Pittsburgh council members could face charges over gun restrictions, DA says
Pittsburgh City Council’s proposed gun legislation might be unconstitutional and could result in criminal charges against members of council, Allegheny County District Attorney Stephen A. Zappala Jr. said in a letter to the councilman who introduced the bills.
The legislation, proposed last month by Councilman Corey O’Connor, would ban semi-automatic rifles and certain ammunition and firearms accessories within city limits.
O’Connor said the Law Department has said council has legislative immunity, protecting them from any criminal charges. He said he and council will move forward with the legislation regardless.
“We have every right to fight for our constituents, and that’s what we believe we’re doing,” O’Connor said. “Nothing is going to stop us at this point. We said we want to see action on gun control, and we’re going to do it.”
Zappala alluded to the fact that passing such legislation could result in criminal charges against council members, referring to a Pennsylvania law that states, “No county, municipality or township may in any manner regulate the lawful ownership, possession, transfer or transportation of firearms, ammunition or ammunition components when carried for transported for purposes not prohibited by the laws of this Commonwealth.”
“While I certainly see the desire for such type of legislation at the state and federal levels, I believe that city council does not have the authority to pass such legislation,” Zappala said in a letter dated Jan. 9 and posted to his office’s Twitter account Tuesday.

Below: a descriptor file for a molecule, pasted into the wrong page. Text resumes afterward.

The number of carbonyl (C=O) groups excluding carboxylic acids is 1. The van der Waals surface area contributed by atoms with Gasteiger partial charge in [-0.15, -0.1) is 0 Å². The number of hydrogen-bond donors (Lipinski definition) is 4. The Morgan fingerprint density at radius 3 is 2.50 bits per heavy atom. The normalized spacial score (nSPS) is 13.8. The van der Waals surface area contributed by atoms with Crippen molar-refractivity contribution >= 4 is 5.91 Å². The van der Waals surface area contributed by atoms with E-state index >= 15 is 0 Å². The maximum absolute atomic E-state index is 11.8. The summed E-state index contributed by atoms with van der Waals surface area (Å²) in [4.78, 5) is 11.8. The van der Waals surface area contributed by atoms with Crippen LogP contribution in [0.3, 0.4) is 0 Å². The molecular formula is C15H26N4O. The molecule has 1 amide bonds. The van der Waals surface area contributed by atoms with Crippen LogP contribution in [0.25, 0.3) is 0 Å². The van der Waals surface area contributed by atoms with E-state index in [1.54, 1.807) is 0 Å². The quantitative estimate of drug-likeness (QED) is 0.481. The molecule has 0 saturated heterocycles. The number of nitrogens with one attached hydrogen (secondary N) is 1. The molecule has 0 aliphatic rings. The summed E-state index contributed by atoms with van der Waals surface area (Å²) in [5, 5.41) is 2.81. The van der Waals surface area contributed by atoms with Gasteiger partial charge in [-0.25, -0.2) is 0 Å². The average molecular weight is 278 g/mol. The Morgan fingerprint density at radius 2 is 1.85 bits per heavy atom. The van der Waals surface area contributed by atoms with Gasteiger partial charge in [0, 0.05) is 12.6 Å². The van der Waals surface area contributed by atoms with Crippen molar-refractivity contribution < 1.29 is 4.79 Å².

He cited previous failed efforts undertaken by former Mayor Luke Ravenstahl’s administration, as well as case law regarding the issue.
“I am certain that you have sought the legal advice of your law department as to whether (state law) would permit a criminal complaint to be filed against an individual member of council who violates (state law) by voting to adopt these regulations,” Zappala wrote.
“Likewise,” he wrote, “I am sure you have discussed the due process implications of enacting any legislation reviewed by your law department and found to be unconstitutional.”
He continued in the same vein: “I am also certain that you realize that if such legislation passes, there is sure to be a resident of Allegheny County who seeks to file a private criminal complaint alleging a violation of (state law).”
Zappala said those are all issues that would come before his office, noting that his letter was “not intended to express my opinion” on the legislation.
“I mention the matters just to ensure their consideration by you and council,” he wrote.
Gun activists from across the region and beyond descended on the City-County Building on Jan. 7 in armed protest against the proposed legislation.
Mayor Bill Peduto, Gov. Tom Wolf and other lawmakers cited the Oct. 27 mass shooting at Squirrel Hill’s Tree of Life synagogue when announcing the bills. Peduto vowed to build a coalition among municipalities and residents to fend off legal challenges from gun rights activists.
State Rep. Dan Frankel of Squirrel Hill said during the announcement he would propose legislation to abolish the state law that prohibits such gun control legislation.
Tim McNulty, spokesman for the mayor’s office, said only that “the city is not sharing its legal strategy on these bills.”
Megan Guza is a Tribune-Review staff writer. You can contact Megan at 412-380-8519, email@example.com or via Twitter @meganguzaTrib.
Megan Guza is a Tribune-Review staff writer. You can contact Megan at 412-380-8519, firstname.lastname@example.org or via Twitter .